# Why can this differential equation be written in $3$ different ways?

Suppose we have the following differential equation using operator notation: $$(D-x)(D+x)y=0\tag{1}$$ where $$D=\frac{d}{dx}$$

Now I could rewrite $(1)$ as \begin{align}\require{enclose}(D-x)(D+x)y&=\left(\frac{d}{dx}-x\right)\left(y^{\prime}+xy\right)\\&=y^{\prime\prime}+\bbox[#AFA]{\left(xy\right)^{\prime}}-xy^{\prime}-x^2y\\&=y^{\prime\prime}+\bbox[#AFA]{y+\enclose{downdiagonalstrike}{xy^{\prime}}}-\enclose{downdiagonalstrike}{xy^{\prime}}-x^2y\\&\implies \fbox{y^{\prime\prime}-x^2y + y = 0}\tag{a}\end{align}

Or, by switching the order of the brackets; I could rewrite $(1)$ as \begin{align}\require{enclose}(D-x)(D\color{blue}{\textbf{ + }}x)y&=(D+x)(D\color{red}{\textbf{ - }}x)y\\&=\left(\frac{d}{dx}+x\right)\left(y^{\prime}-xy\right)\\&=y^{\prime\prime}\bbox[#FAA]{-\left(xy\right)^{\prime}}+xy^{\prime}-x^2y\\&=y^{\prime\prime}\bbox[#FAA]{-y-\enclose{downdiagonalstrike}{xy^{\prime}}}+\enclose{downdiagonalstrike}{xy^{\prime}}-x^2y\\&\implies \fbox{y^{\prime\prime}-x^2y - y = 0}\tag{b}\end{align}

Lastly, I could rewrite $(1)$ as \begin{align}\require{enclose}(D-x)(D+x)y&=(D^2-x^2)y\\&=\left(\frac{d^2}{dx^2}-x^2\right)y\\&=y^{\prime\prime}-x^2y\\&\implies\ \fbox{y^{\prime\prime}-x^2y = 0}\tag{c}\end{align}

There's no doubt there's most probably a simple explanation for it; but how can the same differential equation $(1)$ be written in three different ways: $(\mathrm{a})$, $(\mathrm{b})$, $(\mathrm{c})$?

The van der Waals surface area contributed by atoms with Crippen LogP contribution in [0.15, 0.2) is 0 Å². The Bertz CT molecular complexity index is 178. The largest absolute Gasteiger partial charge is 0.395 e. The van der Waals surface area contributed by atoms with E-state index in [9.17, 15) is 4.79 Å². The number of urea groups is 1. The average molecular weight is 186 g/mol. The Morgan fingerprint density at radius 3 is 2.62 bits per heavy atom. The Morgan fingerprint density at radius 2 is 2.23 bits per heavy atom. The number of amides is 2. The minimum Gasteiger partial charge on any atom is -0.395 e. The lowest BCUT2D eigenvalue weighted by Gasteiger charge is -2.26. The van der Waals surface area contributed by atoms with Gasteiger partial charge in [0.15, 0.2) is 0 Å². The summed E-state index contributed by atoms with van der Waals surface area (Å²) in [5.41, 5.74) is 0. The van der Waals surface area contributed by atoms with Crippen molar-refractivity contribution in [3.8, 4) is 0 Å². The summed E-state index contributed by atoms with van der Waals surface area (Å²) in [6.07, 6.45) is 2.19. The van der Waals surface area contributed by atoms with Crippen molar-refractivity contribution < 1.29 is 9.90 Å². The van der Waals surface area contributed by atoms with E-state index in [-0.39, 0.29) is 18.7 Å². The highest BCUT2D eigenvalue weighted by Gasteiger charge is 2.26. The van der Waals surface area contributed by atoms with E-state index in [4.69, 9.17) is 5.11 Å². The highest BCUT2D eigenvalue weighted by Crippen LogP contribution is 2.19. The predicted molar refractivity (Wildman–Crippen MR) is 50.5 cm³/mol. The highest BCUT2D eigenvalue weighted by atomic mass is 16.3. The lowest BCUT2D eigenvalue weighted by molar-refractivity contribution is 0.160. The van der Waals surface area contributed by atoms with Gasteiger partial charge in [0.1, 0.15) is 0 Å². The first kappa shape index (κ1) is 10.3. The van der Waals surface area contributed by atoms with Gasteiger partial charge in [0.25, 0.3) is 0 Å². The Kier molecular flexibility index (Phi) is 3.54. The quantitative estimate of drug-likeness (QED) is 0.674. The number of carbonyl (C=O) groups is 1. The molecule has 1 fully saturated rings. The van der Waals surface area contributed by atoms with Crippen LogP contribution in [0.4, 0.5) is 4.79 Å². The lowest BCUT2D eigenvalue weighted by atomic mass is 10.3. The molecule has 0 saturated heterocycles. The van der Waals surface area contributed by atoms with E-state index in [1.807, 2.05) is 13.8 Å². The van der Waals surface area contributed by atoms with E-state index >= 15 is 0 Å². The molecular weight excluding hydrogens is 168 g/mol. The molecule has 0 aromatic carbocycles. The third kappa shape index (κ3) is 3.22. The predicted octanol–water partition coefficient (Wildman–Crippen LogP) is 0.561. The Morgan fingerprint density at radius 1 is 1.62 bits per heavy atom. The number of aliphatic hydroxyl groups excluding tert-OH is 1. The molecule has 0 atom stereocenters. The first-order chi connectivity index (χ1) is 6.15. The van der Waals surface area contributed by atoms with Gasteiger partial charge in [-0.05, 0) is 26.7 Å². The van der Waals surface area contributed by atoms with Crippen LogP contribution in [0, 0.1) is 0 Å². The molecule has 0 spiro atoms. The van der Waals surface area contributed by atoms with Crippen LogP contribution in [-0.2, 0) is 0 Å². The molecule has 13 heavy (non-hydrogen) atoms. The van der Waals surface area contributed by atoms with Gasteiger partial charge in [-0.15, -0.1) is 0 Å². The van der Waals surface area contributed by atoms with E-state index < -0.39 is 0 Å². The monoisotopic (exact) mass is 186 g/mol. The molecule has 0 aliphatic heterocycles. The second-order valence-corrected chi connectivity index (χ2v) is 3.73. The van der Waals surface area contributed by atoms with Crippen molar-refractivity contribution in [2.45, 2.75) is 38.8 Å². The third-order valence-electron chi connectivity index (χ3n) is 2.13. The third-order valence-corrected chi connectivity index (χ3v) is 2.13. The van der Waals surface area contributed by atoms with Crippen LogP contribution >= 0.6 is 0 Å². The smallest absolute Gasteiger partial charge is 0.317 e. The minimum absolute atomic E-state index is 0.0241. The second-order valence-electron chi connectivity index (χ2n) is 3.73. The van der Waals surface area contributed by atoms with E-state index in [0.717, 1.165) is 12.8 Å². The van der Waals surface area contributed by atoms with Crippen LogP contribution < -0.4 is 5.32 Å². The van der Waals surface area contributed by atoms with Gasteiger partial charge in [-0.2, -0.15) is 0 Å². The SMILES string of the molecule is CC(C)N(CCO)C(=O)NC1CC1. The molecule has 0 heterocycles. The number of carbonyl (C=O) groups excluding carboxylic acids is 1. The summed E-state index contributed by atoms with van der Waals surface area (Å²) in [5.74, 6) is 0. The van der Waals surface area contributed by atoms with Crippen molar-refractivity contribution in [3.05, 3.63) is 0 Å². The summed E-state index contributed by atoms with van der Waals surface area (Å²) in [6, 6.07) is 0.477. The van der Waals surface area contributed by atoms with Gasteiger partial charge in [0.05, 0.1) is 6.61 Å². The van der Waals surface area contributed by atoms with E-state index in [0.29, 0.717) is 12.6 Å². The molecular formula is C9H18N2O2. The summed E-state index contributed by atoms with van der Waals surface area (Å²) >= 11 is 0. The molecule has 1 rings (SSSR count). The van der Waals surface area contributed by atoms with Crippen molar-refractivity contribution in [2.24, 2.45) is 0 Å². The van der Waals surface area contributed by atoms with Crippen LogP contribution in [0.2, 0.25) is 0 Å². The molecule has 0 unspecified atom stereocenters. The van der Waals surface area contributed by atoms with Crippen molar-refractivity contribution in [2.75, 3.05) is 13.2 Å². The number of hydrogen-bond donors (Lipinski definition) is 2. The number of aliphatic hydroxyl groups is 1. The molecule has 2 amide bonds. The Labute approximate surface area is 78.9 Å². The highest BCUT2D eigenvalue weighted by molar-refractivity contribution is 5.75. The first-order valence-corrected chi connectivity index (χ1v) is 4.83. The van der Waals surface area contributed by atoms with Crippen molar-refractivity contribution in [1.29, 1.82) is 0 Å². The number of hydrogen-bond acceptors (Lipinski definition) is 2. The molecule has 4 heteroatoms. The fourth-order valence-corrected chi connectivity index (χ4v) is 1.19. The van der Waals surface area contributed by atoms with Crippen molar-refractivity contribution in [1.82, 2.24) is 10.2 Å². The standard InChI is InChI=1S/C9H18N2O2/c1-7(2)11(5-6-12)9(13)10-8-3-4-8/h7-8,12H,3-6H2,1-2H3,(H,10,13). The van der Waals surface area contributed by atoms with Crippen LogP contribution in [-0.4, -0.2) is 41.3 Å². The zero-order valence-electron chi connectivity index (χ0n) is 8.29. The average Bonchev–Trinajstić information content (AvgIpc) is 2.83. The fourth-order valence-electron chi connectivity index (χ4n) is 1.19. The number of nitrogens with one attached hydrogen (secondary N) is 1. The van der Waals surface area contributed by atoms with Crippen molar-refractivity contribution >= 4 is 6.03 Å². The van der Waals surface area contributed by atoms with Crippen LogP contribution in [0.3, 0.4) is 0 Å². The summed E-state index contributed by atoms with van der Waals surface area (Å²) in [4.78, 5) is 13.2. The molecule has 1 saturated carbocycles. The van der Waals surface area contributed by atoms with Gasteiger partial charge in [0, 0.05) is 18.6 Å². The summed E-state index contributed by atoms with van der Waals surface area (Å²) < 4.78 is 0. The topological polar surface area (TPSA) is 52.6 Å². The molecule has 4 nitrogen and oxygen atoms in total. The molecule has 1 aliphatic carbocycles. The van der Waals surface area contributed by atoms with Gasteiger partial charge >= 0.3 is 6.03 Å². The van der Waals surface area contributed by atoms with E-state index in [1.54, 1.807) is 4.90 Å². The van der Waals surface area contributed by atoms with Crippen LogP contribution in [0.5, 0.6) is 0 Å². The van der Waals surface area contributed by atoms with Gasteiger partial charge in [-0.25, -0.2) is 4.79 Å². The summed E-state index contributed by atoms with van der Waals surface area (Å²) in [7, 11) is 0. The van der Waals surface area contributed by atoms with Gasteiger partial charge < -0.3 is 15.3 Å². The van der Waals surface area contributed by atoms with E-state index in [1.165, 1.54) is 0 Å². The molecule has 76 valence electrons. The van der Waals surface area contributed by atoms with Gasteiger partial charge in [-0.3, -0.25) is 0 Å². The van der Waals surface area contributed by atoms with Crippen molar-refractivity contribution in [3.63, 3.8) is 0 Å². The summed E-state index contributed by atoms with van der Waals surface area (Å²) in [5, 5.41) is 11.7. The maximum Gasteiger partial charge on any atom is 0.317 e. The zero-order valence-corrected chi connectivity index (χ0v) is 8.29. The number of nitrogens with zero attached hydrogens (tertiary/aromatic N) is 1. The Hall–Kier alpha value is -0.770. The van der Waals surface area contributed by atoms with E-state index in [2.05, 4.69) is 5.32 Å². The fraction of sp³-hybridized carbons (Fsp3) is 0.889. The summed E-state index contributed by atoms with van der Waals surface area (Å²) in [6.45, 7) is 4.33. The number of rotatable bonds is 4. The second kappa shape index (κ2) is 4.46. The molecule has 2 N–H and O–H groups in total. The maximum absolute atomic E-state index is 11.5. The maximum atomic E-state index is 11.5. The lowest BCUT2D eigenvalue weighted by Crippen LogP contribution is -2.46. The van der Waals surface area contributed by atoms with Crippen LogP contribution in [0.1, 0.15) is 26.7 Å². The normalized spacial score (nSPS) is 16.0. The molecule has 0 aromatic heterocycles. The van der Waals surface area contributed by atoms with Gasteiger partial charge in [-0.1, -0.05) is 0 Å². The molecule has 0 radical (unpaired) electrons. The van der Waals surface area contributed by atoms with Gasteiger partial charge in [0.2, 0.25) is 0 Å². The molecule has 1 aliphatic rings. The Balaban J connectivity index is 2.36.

Many thanks.

• Now explain the downvote – BLAZE Jun 24 '16 at 7:30
• Did not down vote, but the answer is obvious. Operators $D-x$ and $D+x$ do not commute. (You cannot switch the orders) – mastrok Jun 24 '16 at 7:32
• @mastrok Thanks for that; it was not obvious to me. Do you have any sources/links that explain/prove why operators are not commutative? – BLAZE Jun 24 '16 at 7:34
• @BLAZE: look e.g. at the quantum harmonic oscillator. Your observation derives from the elementary fact that $[D,x] =1$ with $[D,x]= Dx -xD$ the commutator. This statement is a statement about operators, thus it means that $[D,x]y =y$ or $(Dx-xD)y=y$. – Fabian Jun 24 '16 at 7:38
• Since you already figured it out, why don't you answer the question yourself? :) – mastrok Jun 24 '16 at 7:43

$D+x$ and $D-x$ do not commute. Your (b) is a demonstration of this.
In (c) you are equating $(D+x)(D-x)$ and $D^2-x^2$, but that is wrong for a similar reason - in $D^2-x^2$ the first $D$ is no longer acting on the second $x$.